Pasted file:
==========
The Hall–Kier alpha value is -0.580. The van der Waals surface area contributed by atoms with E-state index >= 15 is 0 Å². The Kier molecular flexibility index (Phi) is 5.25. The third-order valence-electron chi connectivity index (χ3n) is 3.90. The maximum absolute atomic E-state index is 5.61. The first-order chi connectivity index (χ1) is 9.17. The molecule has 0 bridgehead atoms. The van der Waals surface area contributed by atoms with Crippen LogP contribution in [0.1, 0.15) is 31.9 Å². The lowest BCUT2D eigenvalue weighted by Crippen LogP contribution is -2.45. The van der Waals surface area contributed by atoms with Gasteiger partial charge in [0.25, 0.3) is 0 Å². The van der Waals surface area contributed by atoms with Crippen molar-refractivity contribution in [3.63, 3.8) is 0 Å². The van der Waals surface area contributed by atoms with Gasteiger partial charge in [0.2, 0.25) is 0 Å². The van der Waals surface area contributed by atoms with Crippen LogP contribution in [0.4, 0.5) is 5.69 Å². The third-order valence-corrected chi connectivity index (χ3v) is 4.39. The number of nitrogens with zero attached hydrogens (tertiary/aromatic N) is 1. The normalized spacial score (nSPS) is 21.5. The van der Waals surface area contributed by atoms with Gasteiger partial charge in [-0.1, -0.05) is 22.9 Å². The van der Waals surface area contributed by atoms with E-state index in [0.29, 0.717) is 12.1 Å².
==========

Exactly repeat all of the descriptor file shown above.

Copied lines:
The Hall–Kier alpha value is -0.580. The van der Waals surface area contributed by atoms with E-state index >= 15 is 0 Å². The Kier molecular flexibility index (Phi) is 5.25. The third-order valence-electron chi connectivity index (χ3n) is 3.90. The maximum absolute atomic E-state index is 5.61. The first-order chi connectivity index (χ1) is 9.17. The molecule has 0 bridgehead atoms. The van der Waals surface area contributed by atoms with Crippen LogP contribution in [0.1, 0.15) is 31.9 Å². The lowest BCUT2D eigenvalue weighted by Crippen LogP contribution is -2.45. The van der Waals surface area contributed by atoms with Gasteiger partial charge in [0.25, 0.3) is 0 Å². The van der Waals surface area contributed by atoms with Crippen molar-refractivity contribution in [3.63, 3.8) is 0 Å². The van der Waals surface area contributed by atoms with Gasteiger partial charge in [0.2, 0.25) is 0 Å². The van der Waals surface area contributed by atoms with Crippen LogP contribution in [0.4, 0.5) is 5.69 Å². The third-order valence-corrected chi connectivity index (χ3v) is 4.39. The number of nitrogens with zero attached hydrogens (tertiary/aromatic N) is 1. The normalized spacial score (nSPS) is 21.5. The van der Waals surface area contributed by atoms with Gasteiger partial charge in [-0.1, -0.05) is 22.9 Å². The van der Waals surface area contributed by atoms with E-state index in [0.29, 0.717) is 12.1 Å².